Ruth Lechlitner, "Lines for an Abortionist's Office" (c. 1936)

Close here thine eyes, O State:
These are thy guests who bring
To gods with appetites grown great
A votive offering.
Know that they dare defy
The words of law and priest---
(Better to let the unborn die
Than starve while others feast.)
The stricken flesh may be
Outraged, and heal; but mind
Pain-sharpened, may yet learn to see
Thee plain, O State. Be blind:
Accept love's fruit: be sleek
Fat and lip-sealed. (Forget
That Life, avenging pain, will speak!)
Thrust deep the long curette!


Lastly, a view of the Korean War, the beginning of the postwar Endless War that Orwell envisioned in 1984, in which the U.S., Russia and China would forever be contending. Hint: the “piano-movers” are American bombers dropping napalm on Korean civilians. See Norman Mailer’s The Deer Park (1955); the narrator Sergius O’Shaughnessy, Korean War hero and ex-U.S. Air Force pilot, is haunted by the fact that he was “an orphan burning orphans.” In the poem, “Pak Yip” is a Korean.

George Hitchcock, "War" (1952)

The piano-movers come in the morning
the piano-movers come in the afternoon
the piano-movers come to the house of Pak Yip
their bellies filled with roses.

In his gloss dome, over his comic book
sits my insouciant brother.

The sky fills with teacups
and doorknobs
the tibia of children
with ashes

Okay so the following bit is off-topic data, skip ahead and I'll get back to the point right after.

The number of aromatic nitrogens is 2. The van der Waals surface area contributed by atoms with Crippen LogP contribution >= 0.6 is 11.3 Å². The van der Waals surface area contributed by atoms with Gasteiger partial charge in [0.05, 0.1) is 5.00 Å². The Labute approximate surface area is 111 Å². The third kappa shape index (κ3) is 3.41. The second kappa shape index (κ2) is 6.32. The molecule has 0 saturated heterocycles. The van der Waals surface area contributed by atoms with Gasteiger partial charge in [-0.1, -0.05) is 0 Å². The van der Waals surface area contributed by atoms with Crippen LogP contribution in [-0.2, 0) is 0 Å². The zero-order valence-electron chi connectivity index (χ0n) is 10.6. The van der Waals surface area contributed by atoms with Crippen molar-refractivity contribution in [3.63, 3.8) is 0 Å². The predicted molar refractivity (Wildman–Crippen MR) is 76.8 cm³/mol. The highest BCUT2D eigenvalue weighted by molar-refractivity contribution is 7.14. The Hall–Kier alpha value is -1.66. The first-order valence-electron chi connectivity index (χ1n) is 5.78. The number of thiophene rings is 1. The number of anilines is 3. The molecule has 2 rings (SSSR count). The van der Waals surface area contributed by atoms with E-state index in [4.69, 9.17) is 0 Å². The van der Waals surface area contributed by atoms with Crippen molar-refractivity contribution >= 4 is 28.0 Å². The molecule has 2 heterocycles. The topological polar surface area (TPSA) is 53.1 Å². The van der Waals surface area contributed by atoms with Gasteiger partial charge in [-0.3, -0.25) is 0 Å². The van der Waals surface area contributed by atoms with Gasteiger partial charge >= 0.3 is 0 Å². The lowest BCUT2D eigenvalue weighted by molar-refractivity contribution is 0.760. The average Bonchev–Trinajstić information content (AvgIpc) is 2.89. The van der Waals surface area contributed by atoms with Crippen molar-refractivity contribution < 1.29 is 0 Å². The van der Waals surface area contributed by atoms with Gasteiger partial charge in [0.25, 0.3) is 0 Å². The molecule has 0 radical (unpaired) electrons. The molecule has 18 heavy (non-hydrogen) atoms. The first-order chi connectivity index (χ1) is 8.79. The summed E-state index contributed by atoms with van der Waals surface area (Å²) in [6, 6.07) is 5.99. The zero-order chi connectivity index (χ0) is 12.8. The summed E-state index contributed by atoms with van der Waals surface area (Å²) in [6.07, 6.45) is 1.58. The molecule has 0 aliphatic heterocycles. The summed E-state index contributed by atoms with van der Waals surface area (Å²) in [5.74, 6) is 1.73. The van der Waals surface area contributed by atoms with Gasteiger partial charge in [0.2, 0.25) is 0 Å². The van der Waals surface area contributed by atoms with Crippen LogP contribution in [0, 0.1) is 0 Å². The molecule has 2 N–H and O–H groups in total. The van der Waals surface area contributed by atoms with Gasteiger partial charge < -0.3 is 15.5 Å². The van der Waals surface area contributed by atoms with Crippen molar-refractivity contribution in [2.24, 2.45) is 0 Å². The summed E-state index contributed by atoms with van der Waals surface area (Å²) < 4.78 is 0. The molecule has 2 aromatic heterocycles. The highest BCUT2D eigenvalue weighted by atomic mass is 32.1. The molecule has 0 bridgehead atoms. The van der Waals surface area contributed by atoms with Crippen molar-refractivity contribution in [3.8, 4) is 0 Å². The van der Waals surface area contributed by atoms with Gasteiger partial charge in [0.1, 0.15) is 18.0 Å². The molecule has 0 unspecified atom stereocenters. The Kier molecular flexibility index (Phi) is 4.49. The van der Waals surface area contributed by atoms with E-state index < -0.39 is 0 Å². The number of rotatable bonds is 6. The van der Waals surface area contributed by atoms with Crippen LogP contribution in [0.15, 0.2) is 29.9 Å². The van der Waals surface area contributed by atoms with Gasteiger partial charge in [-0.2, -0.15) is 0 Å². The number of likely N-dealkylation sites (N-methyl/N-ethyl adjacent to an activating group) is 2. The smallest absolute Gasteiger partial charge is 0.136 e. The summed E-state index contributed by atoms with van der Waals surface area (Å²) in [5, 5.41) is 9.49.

with needles
& floral rembrances

What do you think, my brother?
Awaking at four sweating, the sudden erection?
The fat man at the hamburger stand?
The death of Mickey Mouse?

The sky fills with spoonhandles
eggshells
testes
Fire engines scream in the forest.

In the house of Pak Yip my sister lies,
flaming rosebuds in her loins.

from George Hitchcock, The Wound Alphabet: Poems Collected & New, 1953-1983 (Santa Cruz, CA: Jazz Press, 1984), p. 4.









BIBLIOGRAPHY

Williams, William Carlos. "The Yachts," American Poetry, ed. Gay Wilson Allen, Walter B. Rideout, and James K. Robinson. New York, 1965.



Note: I originally wrote an earlier version of this essay as a sophomore at Princeton in November 1974 for an English class in American Poetry taught by Prof. Richard Ludwig.





Number 5 in Gold, a very famous abstract portrait of Williams by Charles Demuth (1883-1935), inspired by a Williams poem about a red firetruck, "The Great Figure"



1 comment:

Kenneth Dowst said...

Very nice *explication* of "The Yachts" with super photo illustrations. I came across it while doing a Google search, just trying to find the year the poem was written. One very small suggestion: a photo of a REGATTA wouldn't be out of place here.

The other poems you append look very interesting too: I'll read them soon.

Best regards,
Ken
Kenneth Dowst (Ph.D., English, 1979)
http//newworldnotes.blogspot.com/